Car travel within the urban corridor north and south of Denver can be congested, particularly weekday mornings and afternoons. Weekends, too, can have quite a bit of traffic, particularly along I–70 between Denver and the high mountains. Heavy traffic is not limited to ski season or bad weather. It is nearly a matter of course now for eastbound I–70 to be heavily congested on Sunday afternoons. If you are returning to Denver International Airport for a Sunday-afternoon or evening flight, allow plenty of time to reach the airport.
At this writing, gasoline costs between $3.50 and $4 a gallon. Gas prices in larger communities are comparable to those elsewhere in the country, but can be considerably higher in rural towns and mountain resorts. Although gas stations are plentiful in many areas, you can drive more than 100 miles in remote areas without finding gas.
License Plate Toll
Denver's Eastern Beltway, the E–470, and the connecting Northwest Parkway are both toll roads. You are automatically a License Plate Toll customer on both roads if you're not an EXpressToll or GO-PASS customer with a transponder. No advance registration is required, and customers drive nonstop through the tolls. Cameras photograph the license plates and a bill is sent one month later to the registered owner of the vehicle for tolls incurred during that period.
On-street metered parking as well as by-the-hour garages and lots are fairly plentiful in larger cities. Meters take coins and, increasingly, credit cards.
Colorado offers some of the most spectacular vistas and challenging driving in the world. Roads range from multilane blacktop to barely graveled backcountry trails; from twisting switchbacks considerately marked with guardrails to primitive campgrounds with a lane so narrow that you must back up to the edge of a steep cliff to make a turn. Scenic routes and lookout points are clearly marked, enabling you to slow down and pull over to take in the views.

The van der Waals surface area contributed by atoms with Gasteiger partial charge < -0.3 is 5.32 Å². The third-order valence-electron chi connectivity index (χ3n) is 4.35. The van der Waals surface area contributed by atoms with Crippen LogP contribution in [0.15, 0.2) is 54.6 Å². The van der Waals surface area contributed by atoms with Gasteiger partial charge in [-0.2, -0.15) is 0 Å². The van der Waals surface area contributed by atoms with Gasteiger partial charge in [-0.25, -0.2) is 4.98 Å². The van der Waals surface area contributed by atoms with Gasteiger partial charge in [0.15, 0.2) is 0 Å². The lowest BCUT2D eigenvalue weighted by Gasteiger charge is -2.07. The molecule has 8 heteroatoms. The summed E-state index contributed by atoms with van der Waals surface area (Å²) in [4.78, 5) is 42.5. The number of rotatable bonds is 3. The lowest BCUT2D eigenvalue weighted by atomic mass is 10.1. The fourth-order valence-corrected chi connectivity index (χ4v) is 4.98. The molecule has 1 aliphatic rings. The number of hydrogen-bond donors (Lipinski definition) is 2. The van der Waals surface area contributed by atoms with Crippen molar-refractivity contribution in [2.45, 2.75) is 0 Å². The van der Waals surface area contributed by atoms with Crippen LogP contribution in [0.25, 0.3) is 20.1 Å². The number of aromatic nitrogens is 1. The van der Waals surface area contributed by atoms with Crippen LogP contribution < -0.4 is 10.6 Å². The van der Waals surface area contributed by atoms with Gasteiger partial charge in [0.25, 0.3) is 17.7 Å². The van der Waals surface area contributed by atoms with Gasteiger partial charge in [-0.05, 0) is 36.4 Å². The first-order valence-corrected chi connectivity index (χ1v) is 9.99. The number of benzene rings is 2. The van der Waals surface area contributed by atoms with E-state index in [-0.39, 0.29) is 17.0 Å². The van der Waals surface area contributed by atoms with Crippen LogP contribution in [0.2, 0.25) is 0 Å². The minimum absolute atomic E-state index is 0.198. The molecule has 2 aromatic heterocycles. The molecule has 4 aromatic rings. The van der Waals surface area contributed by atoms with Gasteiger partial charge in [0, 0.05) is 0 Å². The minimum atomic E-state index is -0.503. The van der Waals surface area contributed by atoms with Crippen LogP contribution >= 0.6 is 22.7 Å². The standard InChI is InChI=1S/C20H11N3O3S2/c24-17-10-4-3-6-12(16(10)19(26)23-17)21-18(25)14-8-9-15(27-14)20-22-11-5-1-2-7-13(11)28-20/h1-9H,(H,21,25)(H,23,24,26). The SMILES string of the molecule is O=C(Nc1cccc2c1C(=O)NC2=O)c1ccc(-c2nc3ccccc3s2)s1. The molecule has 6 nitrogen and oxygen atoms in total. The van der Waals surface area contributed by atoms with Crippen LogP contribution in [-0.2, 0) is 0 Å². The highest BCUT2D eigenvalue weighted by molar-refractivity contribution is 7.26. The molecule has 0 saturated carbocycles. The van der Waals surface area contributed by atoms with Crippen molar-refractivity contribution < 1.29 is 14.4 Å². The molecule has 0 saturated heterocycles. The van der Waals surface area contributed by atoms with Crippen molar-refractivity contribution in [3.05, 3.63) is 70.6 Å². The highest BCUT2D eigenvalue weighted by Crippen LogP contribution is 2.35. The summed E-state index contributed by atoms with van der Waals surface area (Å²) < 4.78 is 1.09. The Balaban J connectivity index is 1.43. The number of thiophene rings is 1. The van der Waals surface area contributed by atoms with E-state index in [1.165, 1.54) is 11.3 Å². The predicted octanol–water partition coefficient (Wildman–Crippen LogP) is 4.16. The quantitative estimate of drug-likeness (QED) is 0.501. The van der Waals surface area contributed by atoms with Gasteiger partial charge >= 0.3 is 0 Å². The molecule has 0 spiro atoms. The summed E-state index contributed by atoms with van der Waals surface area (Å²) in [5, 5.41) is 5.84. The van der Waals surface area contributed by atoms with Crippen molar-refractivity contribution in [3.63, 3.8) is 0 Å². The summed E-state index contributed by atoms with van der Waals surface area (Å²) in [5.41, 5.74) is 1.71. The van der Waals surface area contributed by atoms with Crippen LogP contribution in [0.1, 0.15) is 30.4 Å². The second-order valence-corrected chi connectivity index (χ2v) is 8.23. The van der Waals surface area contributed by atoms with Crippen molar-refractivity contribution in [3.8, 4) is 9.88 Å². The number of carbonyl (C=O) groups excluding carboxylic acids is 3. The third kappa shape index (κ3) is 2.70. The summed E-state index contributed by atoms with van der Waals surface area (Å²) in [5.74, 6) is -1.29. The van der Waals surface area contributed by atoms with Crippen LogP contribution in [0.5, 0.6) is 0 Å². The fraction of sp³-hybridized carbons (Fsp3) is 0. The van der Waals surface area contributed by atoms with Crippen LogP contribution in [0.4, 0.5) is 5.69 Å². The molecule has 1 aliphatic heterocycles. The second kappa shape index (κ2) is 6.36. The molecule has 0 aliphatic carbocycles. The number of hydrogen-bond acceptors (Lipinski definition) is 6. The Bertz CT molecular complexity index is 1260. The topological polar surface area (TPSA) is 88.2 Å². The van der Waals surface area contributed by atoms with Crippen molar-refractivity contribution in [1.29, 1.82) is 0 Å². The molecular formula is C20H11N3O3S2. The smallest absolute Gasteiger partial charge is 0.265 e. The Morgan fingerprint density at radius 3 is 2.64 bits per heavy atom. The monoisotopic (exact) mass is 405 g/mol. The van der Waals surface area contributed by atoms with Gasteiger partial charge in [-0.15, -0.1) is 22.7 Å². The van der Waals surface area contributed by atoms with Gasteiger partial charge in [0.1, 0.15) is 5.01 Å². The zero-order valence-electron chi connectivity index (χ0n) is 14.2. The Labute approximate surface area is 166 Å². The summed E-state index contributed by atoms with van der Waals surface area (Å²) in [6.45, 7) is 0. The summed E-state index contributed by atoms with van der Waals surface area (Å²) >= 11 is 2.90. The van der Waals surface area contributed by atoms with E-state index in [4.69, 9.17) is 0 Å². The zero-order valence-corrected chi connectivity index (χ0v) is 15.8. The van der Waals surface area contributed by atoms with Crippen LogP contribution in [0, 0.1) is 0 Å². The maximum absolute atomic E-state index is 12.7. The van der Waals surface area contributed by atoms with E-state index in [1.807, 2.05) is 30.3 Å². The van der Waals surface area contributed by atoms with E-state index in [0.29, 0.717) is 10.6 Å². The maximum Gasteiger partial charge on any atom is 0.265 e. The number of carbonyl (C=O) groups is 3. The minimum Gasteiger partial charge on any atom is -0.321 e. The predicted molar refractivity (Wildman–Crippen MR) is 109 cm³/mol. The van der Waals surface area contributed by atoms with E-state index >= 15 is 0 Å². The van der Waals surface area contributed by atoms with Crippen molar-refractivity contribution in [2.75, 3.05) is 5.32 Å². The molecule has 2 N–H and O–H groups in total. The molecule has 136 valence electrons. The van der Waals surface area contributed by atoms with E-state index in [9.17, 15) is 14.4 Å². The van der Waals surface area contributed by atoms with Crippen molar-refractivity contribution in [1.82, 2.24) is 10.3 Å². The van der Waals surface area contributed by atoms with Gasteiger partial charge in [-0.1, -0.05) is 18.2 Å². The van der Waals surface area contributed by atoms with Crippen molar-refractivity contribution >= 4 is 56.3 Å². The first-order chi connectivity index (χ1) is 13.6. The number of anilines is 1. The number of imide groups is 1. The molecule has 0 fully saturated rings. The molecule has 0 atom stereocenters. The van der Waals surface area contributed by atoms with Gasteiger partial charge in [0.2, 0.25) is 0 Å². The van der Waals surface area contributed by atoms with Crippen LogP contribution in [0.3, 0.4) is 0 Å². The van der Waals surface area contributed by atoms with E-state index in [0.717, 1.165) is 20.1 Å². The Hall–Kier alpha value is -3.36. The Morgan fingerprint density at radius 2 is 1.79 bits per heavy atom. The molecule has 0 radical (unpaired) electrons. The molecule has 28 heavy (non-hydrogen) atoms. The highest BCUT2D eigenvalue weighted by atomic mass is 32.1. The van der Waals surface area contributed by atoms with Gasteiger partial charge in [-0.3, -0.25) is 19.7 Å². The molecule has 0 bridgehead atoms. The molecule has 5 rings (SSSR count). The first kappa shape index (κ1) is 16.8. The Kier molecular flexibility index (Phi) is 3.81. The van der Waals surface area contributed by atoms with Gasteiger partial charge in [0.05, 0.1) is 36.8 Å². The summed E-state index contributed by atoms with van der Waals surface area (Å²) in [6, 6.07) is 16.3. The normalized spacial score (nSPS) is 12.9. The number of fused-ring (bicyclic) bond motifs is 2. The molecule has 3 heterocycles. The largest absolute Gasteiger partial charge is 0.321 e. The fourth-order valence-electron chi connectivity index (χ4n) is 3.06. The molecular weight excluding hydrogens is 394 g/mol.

One of the more unpleasant sights along the highway is roadkill—animals struck by vehicles. Deer, elk, and even bears may try to get to the other side of a road just as you come along, so watch out for wildlife on the highways. Exercise caution both for the sake of the animal in danger and your car, which could be totaled in a collision.
AAA Colorado (866/625–3601. www.colorado.aaa.com.)
Colorado State Patrol (303/239–4501; *277 from a cell phone.)
License Plate Toll
E-470 (303/537–3470 or 888/946–3470. www.expresstoll.com.)
Northwest Parkway (303/533–1200. www.northwestparkway.org.)
Road Condition Information
CO Trip (303/639–1111. www.cotrip.org.)
For police or ambulance, dial 911.
Rules of the Road
You'll find highways and national parks crowded in summer, and almost deserted (and occasionally impassable) in winter. Follow the posted speed limit, drive defensively, and make sure your gas tank is full. The law requires that drivers and front-seat passengers wear seat belts.
Always strap children under age five or under 40 pounds into approved child-safety seats. You may turn right at a red light after stopping if there's no sign stating otherwise and no oncoming traffic. When in doubt, wait for the green.